There has been concern about mixing alcohol and caffeine-containing “energy drinks” (ED) such as Red Bull. This recent study (Benson et al., 2019) looked at a four-way comparison of placebo; alcohol (blood alcohol ~50 mg/100 ml); ED (80g caffeine), and ED plus alcohol. Alcohol showed clear impairment on a range of tests as expected, in particular increasing error rates. ED showed improvements on a few measures, again as expected. There was no consistent pattern of interaction between alcohol and ED nor of antagonism between them.
Brian Tiplady Science Blog
Arrow flankers, one of the tests compared on the two platforms.
PenScreenSix is designed to run on a 7″ tablet. Many of the tests can also be run on a mobile phone with a much smaller screen, typically 2.5″ diagonal. Does this make a difference? Jimmy Jansen, Joris Verster at Utrecht University and their colleagues have completed a study comparing the two platforms in a crossover design. Performance was very similar, and results correlated well between the different size devices. Click here to see the presentation of the study. (c) The authors.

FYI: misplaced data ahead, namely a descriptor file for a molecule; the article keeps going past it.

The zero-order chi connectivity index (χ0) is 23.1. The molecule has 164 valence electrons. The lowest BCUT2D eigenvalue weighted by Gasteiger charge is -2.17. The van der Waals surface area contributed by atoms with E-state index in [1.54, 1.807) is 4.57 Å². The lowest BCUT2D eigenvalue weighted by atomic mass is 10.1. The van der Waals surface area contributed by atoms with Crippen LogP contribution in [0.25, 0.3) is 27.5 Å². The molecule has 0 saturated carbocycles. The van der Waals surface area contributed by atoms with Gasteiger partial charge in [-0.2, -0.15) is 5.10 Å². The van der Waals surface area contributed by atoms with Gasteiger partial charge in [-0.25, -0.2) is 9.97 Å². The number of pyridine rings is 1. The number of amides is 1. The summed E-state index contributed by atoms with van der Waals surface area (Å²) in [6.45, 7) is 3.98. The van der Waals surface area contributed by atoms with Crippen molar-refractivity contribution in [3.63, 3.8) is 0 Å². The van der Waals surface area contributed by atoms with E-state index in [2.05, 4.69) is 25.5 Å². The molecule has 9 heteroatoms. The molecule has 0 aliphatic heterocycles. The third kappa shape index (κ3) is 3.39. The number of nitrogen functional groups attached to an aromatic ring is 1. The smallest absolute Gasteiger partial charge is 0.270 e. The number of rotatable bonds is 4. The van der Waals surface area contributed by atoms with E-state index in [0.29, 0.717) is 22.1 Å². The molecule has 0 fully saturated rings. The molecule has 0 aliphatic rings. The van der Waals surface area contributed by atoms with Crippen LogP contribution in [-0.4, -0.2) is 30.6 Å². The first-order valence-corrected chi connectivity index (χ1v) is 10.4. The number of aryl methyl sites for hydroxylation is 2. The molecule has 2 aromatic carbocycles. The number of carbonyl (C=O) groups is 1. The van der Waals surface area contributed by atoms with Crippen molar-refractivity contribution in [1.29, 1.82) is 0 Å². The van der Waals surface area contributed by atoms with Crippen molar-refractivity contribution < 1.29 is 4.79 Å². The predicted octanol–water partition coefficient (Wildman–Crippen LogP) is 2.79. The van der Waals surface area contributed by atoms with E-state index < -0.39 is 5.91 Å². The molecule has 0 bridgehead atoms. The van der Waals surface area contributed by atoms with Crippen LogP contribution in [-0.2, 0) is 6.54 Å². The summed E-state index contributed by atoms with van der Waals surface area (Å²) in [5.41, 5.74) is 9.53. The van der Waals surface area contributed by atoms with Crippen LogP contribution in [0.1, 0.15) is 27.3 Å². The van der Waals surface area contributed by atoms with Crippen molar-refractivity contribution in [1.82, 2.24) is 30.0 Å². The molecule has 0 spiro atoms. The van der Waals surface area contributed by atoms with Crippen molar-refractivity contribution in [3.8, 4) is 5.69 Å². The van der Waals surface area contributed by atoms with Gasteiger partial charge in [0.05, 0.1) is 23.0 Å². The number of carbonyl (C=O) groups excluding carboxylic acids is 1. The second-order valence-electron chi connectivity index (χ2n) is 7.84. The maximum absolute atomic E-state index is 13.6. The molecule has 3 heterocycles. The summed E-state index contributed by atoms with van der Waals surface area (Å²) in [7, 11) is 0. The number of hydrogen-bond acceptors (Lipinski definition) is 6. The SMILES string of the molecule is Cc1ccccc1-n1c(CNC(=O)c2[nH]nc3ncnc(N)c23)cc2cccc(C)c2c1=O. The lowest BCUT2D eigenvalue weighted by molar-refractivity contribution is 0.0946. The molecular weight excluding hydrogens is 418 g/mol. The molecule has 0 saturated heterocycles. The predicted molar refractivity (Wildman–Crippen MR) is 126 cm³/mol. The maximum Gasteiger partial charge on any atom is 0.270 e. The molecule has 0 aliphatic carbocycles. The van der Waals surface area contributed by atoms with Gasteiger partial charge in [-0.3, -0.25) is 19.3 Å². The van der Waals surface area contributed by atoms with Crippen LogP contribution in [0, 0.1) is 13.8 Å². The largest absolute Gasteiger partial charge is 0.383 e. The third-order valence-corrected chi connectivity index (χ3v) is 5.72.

Validation of performance tests on mobile devices raises not only technical, device-related questions, but issued of how tests are being carried out in an unsupervised setting.
Bill Byrom and Brian Tiplady are the editors of a book on electronic patient reported outcomes (ePRO) published by Gower. In fact this is the first book to be published on this topic.
Both editors have extensive experience in this area of clinical trials methodology, and the book brings together other authors with expertise in the area, including some of the pioneers who first used portable devices and phone systems as patient diaries in the early and mid-90s.
You can read a sample chapter from the book for free. This is Brian Tiplady’s chapter: Diary design considerations: interface issues and patient acceptability